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$2 billion ‘windfall’ nothing to cheer about

Two bald men fighting over a comb couldn’t match the ludicrous spectacle of our provincial NDP suddenly portraying themselves as past stalwart keepers of the public purse here in Alberta.

Apparently they were ignominiously turfed out of office at exactly the wrong time because, were it not for this daft blunder by voters, their much-ballyhooed ‘path to fiscal balance’ would soon have put the acrobats from Cirque de Soleil to shame, such was the financial sure-footedness of Notley’s crew.

“We over-performed in terms of our projections,” is how the former premier described latest figures showing Alberta spent $6.7-billion more than it brought in during her government’s last year in charge.

Only politicians could gloat about such dreadful profligacy. Heck, even Maple Leaf fans aren’t so deluded they’d brag about their team’s over-performance during the past half century.

This descent into pure farce arose after it was announced in the 12 months ending April that Alberta spent $56.3-billion while raking in $49.6-billion in revenues. Notely’s claim of over-performance arising from this fiscal bloodletting is based upon this being a couple of billion less than her government envisaged when tabling what would be their final budget.
Really? Are we in such a financial mess these days such news is reason for high fives all around? Of course this not-quite-so dreadful amount of red ink was mainly due to higher oil prices (half a century later we still blather on about diversification yet remain yoked to energy prices, as always.)

Anyhow, the actual reason for this outbreak of smugness about only over-spending by about a million bucks every waking hour during the past year was that the new head honcho in these parts, Premier Jason Kenney, recently reckoned this particular hole would be even deeper. Hey, maybe he can’t count either. Maybe it’s all those zeroes. They do tend to numb the mind.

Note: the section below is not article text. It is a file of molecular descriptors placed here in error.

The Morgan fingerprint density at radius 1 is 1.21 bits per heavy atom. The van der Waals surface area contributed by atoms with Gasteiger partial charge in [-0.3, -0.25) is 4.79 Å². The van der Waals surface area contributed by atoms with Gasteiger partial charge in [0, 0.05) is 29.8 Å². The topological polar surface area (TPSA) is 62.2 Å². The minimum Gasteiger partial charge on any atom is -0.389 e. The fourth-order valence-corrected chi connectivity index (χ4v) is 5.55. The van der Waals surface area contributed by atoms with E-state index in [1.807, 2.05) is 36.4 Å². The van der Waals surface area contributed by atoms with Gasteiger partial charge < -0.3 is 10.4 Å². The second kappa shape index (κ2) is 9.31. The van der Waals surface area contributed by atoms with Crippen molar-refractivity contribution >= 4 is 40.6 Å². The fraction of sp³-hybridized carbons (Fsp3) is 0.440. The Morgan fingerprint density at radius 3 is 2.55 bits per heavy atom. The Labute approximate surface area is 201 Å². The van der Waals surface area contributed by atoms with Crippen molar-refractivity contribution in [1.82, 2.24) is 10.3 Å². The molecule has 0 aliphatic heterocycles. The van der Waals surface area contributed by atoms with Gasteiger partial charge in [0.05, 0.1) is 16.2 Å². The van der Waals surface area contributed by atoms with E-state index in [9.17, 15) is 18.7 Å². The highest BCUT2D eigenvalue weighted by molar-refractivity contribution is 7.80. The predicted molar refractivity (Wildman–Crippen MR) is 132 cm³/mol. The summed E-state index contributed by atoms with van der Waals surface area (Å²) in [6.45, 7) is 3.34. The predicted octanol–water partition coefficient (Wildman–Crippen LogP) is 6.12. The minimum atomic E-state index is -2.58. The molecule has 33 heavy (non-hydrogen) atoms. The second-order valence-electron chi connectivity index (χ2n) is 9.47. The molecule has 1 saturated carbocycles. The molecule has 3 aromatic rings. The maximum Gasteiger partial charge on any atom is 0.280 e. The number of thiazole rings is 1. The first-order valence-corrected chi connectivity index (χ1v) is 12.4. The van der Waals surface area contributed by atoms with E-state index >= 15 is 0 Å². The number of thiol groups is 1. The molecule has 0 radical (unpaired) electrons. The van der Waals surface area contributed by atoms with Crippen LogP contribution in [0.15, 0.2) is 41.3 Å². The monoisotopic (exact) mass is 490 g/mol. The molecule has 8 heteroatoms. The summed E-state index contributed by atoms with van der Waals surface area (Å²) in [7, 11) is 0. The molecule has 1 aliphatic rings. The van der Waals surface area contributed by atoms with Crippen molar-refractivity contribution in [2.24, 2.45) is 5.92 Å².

But seriously, this is a sad sight: claiming some sort of victory for stewardship while we all slide deeper and deeper into debt.

Meanwhile this $2 billion ‘windfall’ – yes, I’m being facetious – has some folk in Alberta licking their chops while fighting to retain a prime spot at the taxpayer-funded trough.

Step right up Guy Smith, president of the Alberta Union of Provincial Employees.

“Figures showed the province is more than $2 billion better off than expected thanks to increased revenue. Imagine how it feels to be a front-line worker who has accepted a two-year wage freeze to see these headlines and then read about how vital it is to attack them. It’s insulting,” was his battle cry.
‘Better off’ is not how most people would describe owing $6 billion more than we did a year ago as a province.

But Smith’s members won’t see it that way. No, they’re miffed this new government is deferring wage arbitration for public sector workers, even though such talks are built into some existing contracts.

Apparently they’ve never been so angry and are ready to fight in the courts and the streets. Well, go ahead. That’s their right, after all.

But if not getting a wage hike for two years is the most of their worries then what about those who haven’t had a raise in half-a-dozen years and yet thank someone, somewhere they still have a job. That’s the tough reality for many folk not fortunate to have the blessed security of a public sector gig.

Still, there’s $2 billion more than could have been grabbed and spent so let’s get down and dirty and nab as much as we can. Before the lights go out altogether.

Chris Nelson is a long-time journalist. His columns on Alberta politics run monthly in the St. Albert Gazette.

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